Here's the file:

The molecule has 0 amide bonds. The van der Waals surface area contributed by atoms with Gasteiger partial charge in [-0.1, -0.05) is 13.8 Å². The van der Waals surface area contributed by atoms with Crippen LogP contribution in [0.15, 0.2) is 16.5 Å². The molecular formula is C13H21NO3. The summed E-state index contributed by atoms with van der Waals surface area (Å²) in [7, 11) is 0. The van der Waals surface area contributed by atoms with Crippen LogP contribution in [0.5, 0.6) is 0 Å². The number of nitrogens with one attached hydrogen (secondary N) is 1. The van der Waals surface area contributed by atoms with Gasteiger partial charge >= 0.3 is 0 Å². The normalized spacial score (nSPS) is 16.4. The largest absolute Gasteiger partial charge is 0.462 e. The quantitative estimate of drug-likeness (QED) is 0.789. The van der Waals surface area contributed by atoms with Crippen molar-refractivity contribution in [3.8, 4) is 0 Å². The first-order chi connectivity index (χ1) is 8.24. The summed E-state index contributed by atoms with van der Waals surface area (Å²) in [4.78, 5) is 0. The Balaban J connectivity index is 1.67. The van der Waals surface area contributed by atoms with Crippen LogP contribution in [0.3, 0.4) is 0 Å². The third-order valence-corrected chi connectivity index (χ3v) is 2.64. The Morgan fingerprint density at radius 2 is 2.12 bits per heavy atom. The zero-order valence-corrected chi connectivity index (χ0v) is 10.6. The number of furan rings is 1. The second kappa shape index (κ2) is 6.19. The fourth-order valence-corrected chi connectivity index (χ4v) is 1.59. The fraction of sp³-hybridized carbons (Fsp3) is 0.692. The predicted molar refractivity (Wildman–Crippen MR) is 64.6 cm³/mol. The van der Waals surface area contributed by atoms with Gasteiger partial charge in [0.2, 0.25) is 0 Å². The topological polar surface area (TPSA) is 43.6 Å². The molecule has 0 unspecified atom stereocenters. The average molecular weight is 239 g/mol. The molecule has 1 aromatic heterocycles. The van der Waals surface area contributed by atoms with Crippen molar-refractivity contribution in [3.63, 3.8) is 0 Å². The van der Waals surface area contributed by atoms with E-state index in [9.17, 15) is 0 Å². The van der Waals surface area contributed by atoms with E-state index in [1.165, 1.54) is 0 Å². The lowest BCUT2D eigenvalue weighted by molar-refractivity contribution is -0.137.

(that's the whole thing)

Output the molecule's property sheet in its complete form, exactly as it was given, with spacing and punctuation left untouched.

The molecule has 0 amide bonds. The van der Waals surface area contributed by atoms with Gasteiger partial charge in [-0.1, -0.05) is 13.8 Å². The van der Waals surface area contributed by atoms with Crippen LogP contribution in [0.15, 0.2) is 16.5 Å². The molecular formula is C13H21NO3. The summed E-state index contributed by atoms with van der Waals surface area (Å²) in [7, 11) is 0. The van der Waals surface area contributed by atoms with Crippen LogP contribution in [0.5, 0.6) is 0 Å². The number of nitrogens with one attached hydrogen (secondary N) is 1. The van der Waals surface area contributed by atoms with Gasteiger partial charge >= 0.3 is 0 Å². The normalized spacial score (nSPS) is 16.4. The largest absolute Gasteiger partial charge is 0.462 e. The quantitative estimate of drug-likeness (QED) is 0.789. The van der Waals surface area contributed by atoms with Crippen molar-refractivity contribution in [3.8, 4) is 0 Å². The first-order chi connectivity index (χ1) is 8.24. The summed E-state index contributed by atoms with van der Waals surface area (Å²) in [4.78, 5) is 0. The Balaban J connectivity index is 1.67. The van der Waals surface area contributed by atoms with Crippen LogP contribution in [0.3, 0.4) is 0 Å². The third-order valence-corrected chi connectivity index (χ3v) is 2.64. The Morgan fingerprint density at radius 2 is 2.12 bits per heavy atom. The zero-order valence-corrected chi connectivity index (χ0v) is 10.6. The number of furan rings is 1. The second kappa shape index (κ2) is 6.19. The fourth-order valence-corrected chi connectivity index (χ4v) is 1.59. The fraction of sp³-hybridized carbons (Fsp3) is 0.692. The predicted molar refractivity (Wildman–Crippen MR) is 64.6 cm³/mol. The van der Waals surface area contributed by atoms with Gasteiger partial charge in [0.2, 0.25) is 0 Å². The topological polar surface area (TPSA) is 43.6 Å². The molecule has 0 unspecified atom stereocenters. The average molecular weight is 239 g/mol. The molecule has 1 aromatic heterocycles. The van der Waals surface area contributed by atoms with Crippen molar-refractivity contribution in [3.63, 3.8) is 0 Å². The van der Waals surface area contributed by atoms with E-state index in [9.17, 15) is 0 Å². The van der Waals surface area contributed by atoms with E-state index in [1.165, 1.54) is 0 Å². The lowest BCUT2D eigenvalue weighted by molar-refractivity contribution is -0.137.